• If this previously unexplored paradigm is correct the geographic region explored by this essay should contain evidence of immense floods that were captured by headward erosion of new valley systems so as to cause the floods to flow in a different direction. Ability of this previously unexplored paradigm to explain topographic map evidence in the Osage Fork (Gasconade River)-Gasconade River drainage divide area in Laclede, Pulaski, Webster, and Wright Counties, Missouri will be regarded as evidence supporting the “thick ice sheet that melted fast” paradigm (see menu at top of page for paradigm related essay). This essay is included in the Missouri River drainage basin landform origins research project essay collection.

Osage Fork (Gasconade River)-Gasconade River drainage divide area location map

Figure 1: Osage Fork (Gasconade River)-Gasconade River drainage divide area location map (select and click on maps to enlarge). National Geographic Society map digitally presented using National Geographic Society TOPO software.

Figure 1 provides a location map for the Osage Fork (Gasconade River)-Gasconade River drainage divide area in Laclede, Pulaski, Webster, and Wright Counties, Missouri and illustrates most of southern Missouri. The Mississippi River flows in a south direction from the figure 1 north edge to St. Louis and then in a south and southeast direction to the figure 1 east center edge. East of the Mississippi River is a region in western Illinois. A thin strip of northern Arkansas is located near the figure 1 south edge. The Missouri River flows in a southeast direction from the figure 1 north center edge to Jefferson City and then in an east direction to join the Mississippi River near the figure 1 north edge. The Gasconade River is a northeast, north, and north-northeast oriented tributary originating near Seymour (east and south of Springfield) and joining the Missouri River near Gasconade (midway between Jefferson City and Washington). The Osage Fork (Gasconade River) originates north of Seymour and flows in a north, northeast, north, and northeast direction to join the Gasconade River north and east of Lebanon. South-oriented streams located south of the Gasconade River headwaters are tributaries to the southeast-oriented White River which flows from Table Rock Lake (Reservoir) to Bull Shoals Lake (Reservoir) before flowing south of the figure 1 map area. The east and northeast oriented Missouri River tributary flowing from Harry S. Truman Reservoir to Lake of the Ozarks and then to join the Missouri River near Jefferson City is the Osage River. West of the Osage Fork are northwest and north oriented Osage River tributaries including (from east to west) the Ninangua River, Pomme de Terre River, and Sac River. This essay is one of several hundred similar essays describing similar Missouri River drainage divide areas. Essays for other drainage divide areas are listed under appropriate Missouri River segments or tributaries and states in which they are located. Collectively these essays describe immense south-oriented floods which flowed across the entire state of Missouri and adjacent states. Floods were derived from a rapidly melting North American ice sheet and flood waters were captured in sequence from south to north by headward erosion of deep east and southeast oriented valleys from the south-oriented Mississippi River valley. In the figure 1 map area flood waters originally flowed across the entire figure 1 map area to what was then the newly eroded southeast-oriented White River valley. Headward erosion of the deep east oriented Missouri River valley then began to capture the south-oriented flood flow and divert flood waters east to the Mississippi River. Flood waters on north ends of beheaded flood flow routes reversed flow direction to erode north-oriented valleys. Because headward erosion of the deep Missouri River valley beheaded flood flow routes in sequence from east to west, reversed flood flow eroding deep north-oriented valleys was able to capture flood flow still moving south on routes west of the actively eroding Missouri River valley head. This captured flood flow moved in southeast, east, and northeast directions which are today reflected in orientations of north-oriented valleys and their tributary valleys. Once the deep Missouri River valley eroded further west it (or its east and northeast-oriented Osage River tributary valley) beheaded south-oriented flood flow routes further west, causing additional flood flow reversals, which eroded additional deep north-oriented valleys, and which captured flood flow from flood flow routes further to the west.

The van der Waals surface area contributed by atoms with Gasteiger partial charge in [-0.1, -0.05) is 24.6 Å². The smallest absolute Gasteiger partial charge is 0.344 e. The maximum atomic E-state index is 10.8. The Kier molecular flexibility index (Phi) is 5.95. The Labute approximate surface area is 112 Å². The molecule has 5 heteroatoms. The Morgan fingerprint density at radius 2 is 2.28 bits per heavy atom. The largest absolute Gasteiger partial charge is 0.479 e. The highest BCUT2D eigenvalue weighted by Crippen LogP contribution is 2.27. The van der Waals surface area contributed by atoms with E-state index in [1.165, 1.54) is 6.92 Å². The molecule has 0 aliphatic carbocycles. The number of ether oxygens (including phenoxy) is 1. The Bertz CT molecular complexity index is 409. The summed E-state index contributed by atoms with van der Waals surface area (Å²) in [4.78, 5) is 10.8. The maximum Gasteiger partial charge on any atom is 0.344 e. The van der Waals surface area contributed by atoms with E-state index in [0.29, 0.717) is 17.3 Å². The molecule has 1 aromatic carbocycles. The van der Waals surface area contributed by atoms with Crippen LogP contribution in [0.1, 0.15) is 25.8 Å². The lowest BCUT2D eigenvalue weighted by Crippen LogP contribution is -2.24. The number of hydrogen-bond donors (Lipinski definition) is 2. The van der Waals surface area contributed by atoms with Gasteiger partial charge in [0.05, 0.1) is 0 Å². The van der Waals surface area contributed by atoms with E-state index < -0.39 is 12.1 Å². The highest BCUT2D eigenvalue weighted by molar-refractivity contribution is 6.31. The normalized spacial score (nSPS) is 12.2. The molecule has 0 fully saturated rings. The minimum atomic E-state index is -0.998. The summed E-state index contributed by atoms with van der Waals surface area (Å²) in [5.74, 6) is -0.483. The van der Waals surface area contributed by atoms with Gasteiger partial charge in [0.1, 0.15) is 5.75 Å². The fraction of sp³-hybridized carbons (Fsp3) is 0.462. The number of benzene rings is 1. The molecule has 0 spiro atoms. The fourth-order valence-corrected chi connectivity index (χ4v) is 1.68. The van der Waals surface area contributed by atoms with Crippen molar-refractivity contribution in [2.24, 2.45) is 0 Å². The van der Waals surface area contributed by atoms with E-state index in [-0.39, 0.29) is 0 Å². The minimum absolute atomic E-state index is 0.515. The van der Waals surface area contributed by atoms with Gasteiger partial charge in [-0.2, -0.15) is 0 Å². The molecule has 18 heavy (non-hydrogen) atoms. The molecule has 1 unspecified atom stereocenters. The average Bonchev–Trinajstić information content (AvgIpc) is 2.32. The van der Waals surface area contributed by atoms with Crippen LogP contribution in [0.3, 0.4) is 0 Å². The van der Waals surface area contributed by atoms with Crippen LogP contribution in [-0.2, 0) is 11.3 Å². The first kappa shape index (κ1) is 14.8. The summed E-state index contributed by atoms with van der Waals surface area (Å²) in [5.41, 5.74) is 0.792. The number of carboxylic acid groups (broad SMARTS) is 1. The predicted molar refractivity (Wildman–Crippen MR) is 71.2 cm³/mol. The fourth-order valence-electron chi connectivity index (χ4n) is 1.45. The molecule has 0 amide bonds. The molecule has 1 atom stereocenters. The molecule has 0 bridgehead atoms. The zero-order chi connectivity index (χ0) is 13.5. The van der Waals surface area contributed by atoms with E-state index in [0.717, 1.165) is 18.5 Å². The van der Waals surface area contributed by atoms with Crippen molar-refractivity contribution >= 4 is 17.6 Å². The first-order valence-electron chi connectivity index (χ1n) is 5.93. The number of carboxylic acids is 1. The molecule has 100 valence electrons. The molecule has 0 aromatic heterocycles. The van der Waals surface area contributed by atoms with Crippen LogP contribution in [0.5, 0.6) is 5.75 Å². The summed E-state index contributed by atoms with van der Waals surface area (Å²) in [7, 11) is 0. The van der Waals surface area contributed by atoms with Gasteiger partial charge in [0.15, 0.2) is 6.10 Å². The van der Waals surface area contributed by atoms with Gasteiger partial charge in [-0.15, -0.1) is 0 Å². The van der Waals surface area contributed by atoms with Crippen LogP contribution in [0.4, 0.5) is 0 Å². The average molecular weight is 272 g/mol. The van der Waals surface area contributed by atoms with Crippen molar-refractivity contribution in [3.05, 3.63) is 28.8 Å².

Osage Fork (Gasconade River)-Gasconade River drainage divide area detailed location map

Figure 2: Osage Fork (Gasconade River)-Gasconade River drainage divide area detailed location map. United States Geological Survey map digitally presented using National Geographic Society TOPO software.